As more and more fashion-conscious consumers are taking to the slopes each year, the skiwear sector is undergoing a massive surge in growth. It is now big business: a 2019 report by retail analytics firm Edited shows skiwear sales contributed a substantial USD$11.3 billion to the US economy last year, while the market is currently worth GBP£3 billion in the UK.
Increasing consumer demand calls for high-performance options that don’t compromise on style. Thus brands and retailers who aren’t well versed in the world of skiing have been dipping their toes into the category in recent years; heritage outdoor specialists have realigned their style offering for the modern sophisticated consumer. ORDRE takes a look at field leaders and what’s selling in the sector.
Despite affordable fashion brands expanding into ski apparel, the category is largely dominated by luxury: Edited suggests luxury skiwear lifted a staggering 260 percent in the US from October 2018, and some of the biggest names are taking charge.
Following in the footsteps of Fendi, which debuted its ski line in 2016, Chanel launched Coco Neige in July 2018, its first dedicated winter sportswear line. For AW’18, French furrier Yves Salomon tapped into the après-ski market with a line of casual snow boots in collaboration with Moon Boot, while Louis Vuitton has enlarged its ski accessory offerings in recent years including functional fibreglass skis and ski goggles.
Retailers Make Their Mark
With luxury brands increasingly leveraging the skiwear trend, its counterpart retailers are inevitably following suit: in 2014 Net-a-Porter launched its activewear sister site Net-a-Sporter, including an in-house après-ski collection, while its main e-commerce boutique features skiwear from brands like Fendi, Pucci and Perfect Moment. MatchesFashion’s ski edit includes technical skiwear, après-ski and accessories, while Harrods online site features skiwear for women, men and kids.
Online retailers and department stores are not the only ones wading into the snow: Specialist boutiques dedicated to holiday wear are becoming progressively popular across the globe such as Koibird in London, which changes its label edit according to season, and Gorsuch, Aspen’s leading destination for luxury ski apparel.
Technical Brands Up Their Offering
Premium outdoor specialist brands like Moncler and Canada Goose are also commanding this space, with the advantage of having technical expertise and more accessible price points than their luxury competitors. Over the past decade, Patagonia reported quadrupling sales, while North Face’s US revenue grew 15 percent for the first quarter of 2018.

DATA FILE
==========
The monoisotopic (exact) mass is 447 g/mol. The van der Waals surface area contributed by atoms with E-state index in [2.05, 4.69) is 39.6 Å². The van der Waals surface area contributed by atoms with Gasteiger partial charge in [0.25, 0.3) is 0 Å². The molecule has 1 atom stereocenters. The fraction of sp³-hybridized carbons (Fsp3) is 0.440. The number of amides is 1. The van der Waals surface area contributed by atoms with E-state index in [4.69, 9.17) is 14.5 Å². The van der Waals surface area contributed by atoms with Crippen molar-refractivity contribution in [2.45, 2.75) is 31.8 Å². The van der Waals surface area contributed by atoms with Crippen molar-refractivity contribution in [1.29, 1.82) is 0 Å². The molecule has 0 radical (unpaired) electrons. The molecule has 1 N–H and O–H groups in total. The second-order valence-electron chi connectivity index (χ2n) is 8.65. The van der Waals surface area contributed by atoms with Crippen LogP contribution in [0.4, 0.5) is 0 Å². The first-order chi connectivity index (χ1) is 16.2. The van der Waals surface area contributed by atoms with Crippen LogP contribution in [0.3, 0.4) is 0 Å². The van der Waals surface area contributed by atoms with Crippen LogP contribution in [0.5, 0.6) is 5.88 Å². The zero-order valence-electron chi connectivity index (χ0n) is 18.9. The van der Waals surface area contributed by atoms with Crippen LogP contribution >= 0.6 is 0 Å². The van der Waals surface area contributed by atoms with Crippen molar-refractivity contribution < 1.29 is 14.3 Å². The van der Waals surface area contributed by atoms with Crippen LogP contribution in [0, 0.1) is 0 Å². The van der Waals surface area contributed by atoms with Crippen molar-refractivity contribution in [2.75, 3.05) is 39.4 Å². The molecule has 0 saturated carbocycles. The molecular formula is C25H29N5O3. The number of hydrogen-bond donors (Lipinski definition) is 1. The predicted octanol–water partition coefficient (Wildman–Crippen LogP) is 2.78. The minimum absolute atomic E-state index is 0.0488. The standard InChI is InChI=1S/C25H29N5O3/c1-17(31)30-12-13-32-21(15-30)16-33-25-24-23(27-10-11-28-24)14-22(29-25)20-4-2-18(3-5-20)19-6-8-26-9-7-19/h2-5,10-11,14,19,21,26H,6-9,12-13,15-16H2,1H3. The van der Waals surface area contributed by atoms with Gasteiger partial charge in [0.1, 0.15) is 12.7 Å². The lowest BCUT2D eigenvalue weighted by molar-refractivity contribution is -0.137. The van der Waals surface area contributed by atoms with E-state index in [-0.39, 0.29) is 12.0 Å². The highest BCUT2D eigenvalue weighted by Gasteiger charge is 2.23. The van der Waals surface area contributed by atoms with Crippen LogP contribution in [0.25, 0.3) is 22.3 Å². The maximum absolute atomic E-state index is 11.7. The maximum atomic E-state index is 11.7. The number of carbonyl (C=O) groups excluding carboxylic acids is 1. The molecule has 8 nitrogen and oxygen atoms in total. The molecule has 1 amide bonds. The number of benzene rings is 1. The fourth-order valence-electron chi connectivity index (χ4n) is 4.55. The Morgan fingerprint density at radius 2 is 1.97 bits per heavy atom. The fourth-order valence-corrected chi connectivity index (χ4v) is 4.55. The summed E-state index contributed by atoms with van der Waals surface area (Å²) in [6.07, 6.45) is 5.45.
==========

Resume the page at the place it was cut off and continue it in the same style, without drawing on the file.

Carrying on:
These brands have witnessed commercial success by striking a balance between utility, style and authenticity, often including clever functional features like water-repellency, windproofing, and pit zips to release heat.
So which styles are selling? Edited suggests that ‘80s nostalgia is making a comeback, with significant interest in retro and vintage designs as well as bold colours. Additionally, a preference for women’s onesies is on the rise, with sales doubling year on year in the UK.
Lifestyle performance brand Perfect Moment is winning over A-list stars like Nicky Hilton and Michelle Williams with its block coloured one-piece suits adorned with graphic star and arrow motifs. Idaho-based Cordova is another brand offering a fresh spin on classic ski staples with vibrant puffer jackets and tailored ski bodysuits in bubble gum pink, lemon and fire engine red.
Back to Basics
Yet black remains a key colour for the sector, with many consumers opting for the shade for its polished and timeless look: according to Edited, last year it made up 34 percent of new women’s skiwear arrivals in the UK and 32 percent in the US.
French ski authority Fusalp is one such label finding success with its elegant and unfussy fitted silhouettes in a range of classic dark colours, while heritage Austrian brand Toni Sailer is leading the trend with its clean sophisticated pieces, often including accents of contrasting colour on sleeves and hems.